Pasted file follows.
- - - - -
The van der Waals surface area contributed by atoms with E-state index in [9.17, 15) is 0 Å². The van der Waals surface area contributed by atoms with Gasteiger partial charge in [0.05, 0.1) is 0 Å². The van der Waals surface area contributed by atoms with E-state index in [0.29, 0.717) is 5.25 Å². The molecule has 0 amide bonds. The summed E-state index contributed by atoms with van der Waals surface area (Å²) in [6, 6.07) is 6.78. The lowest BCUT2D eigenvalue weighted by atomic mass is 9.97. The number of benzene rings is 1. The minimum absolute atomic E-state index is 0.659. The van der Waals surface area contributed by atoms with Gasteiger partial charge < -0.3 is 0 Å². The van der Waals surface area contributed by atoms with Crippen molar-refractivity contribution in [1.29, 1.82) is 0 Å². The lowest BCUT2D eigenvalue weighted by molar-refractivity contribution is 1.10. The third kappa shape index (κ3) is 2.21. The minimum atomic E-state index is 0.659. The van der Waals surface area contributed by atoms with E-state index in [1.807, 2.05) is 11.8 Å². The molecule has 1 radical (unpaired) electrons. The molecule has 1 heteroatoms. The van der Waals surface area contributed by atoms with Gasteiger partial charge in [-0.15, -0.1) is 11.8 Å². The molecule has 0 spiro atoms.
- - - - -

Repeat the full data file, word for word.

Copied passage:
The van der Waals surface area contributed by atoms with E-state index in [9.17, 15) is 0 Å². The van der Waals surface area contributed by atoms with Gasteiger partial charge in [0.05, 0.1) is 0 Å². The van der Waals surface area contributed by atoms with E-state index in [0.29, 0.717) is 5.25 Å². The molecule has 0 amide bonds. The summed E-state index contributed by atoms with van der Waals surface area (Å²) in [6, 6.07) is 6.78. The lowest BCUT2D eigenvalue weighted by atomic mass is 9.97. The number of benzene rings is 1. The minimum absolute atomic E-state index is 0.659. The van der Waals surface area contributed by atoms with Gasteiger partial charge < -0.3 is 0 Å². The van der Waals surface area contributed by atoms with Crippen molar-refractivity contribution in [1.29, 1.82) is 0 Å². The lowest BCUT2D eigenvalue weighted by molar-refractivity contribution is 1.10. The third kappa shape index (κ3) is 2.21. The minimum atomic E-state index is 0.659. The van der Waals surface area contributed by atoms with E-state index in [1.807, 2.05) is 11.8 Å². The molecule has 1 radical (unpaired) electrons. The molecule has 1 heteroatoms. The van der Waals surface area contributed by atoms with Gasteiger partial charge in [-0.15, -0.1) is 11.8 Å². The molecule has 0 spiro atoms.